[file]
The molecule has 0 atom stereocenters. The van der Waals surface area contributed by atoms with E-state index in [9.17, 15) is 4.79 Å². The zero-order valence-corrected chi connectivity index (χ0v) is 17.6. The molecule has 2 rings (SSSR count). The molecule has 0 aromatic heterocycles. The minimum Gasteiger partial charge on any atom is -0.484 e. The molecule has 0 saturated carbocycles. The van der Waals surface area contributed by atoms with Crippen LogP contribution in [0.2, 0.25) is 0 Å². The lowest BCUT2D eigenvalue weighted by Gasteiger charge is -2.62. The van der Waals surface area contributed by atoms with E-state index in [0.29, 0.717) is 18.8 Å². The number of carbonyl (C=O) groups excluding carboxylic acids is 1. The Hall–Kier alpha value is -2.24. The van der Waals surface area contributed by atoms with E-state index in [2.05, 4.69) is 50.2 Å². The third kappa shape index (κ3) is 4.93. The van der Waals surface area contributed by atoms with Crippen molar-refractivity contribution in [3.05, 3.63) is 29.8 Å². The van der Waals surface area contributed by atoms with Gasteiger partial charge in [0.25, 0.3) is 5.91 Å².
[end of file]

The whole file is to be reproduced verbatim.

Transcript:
The molecule has 0 atom stereocenters. The van der Waals surface area contributed by atoms with E-state index in [9.17, 15) is 4.79 Å². The zero-order valence-corrected chi connectivity index (χ0v) is 17.6. The molecule has 2 rings (SSSR count). The molecule has 0 aromatic heterocycles. The minimum Gasteiger partial charge on any atom is -0.484 e. The molecule has 0 saturated carbocycles. The van der Waals surface area contributed by atoms with Crippen LogP contribution in [0.2, 0.25) is 0 Å². The lowest BCUT2D eigenvalue weighted by Gasteiger charge is -2.62. The van der Waals surface area contributed by atoms with E-state index in [0.29, 0.717) is 18.8 Å². The number of carbonyl (C=O) groups excluding carboxylic acids is 1. The Hall–Kier alpha value is -2.24. The van der Waals surface area contributed by atoms with E-state index in [2.05, 4.69) is 50.2 Å². The third kappa shape index (κ3) is 4.93. The van der Waals surface area contributed by atoms with Crippen molar-refractivity contribution in [3.05, 3.63) is 29.8 Å². The van der Waals surface area contributed by atoms with Gasteiger partial charge in [0.25, 0.3) is 5.91 Å².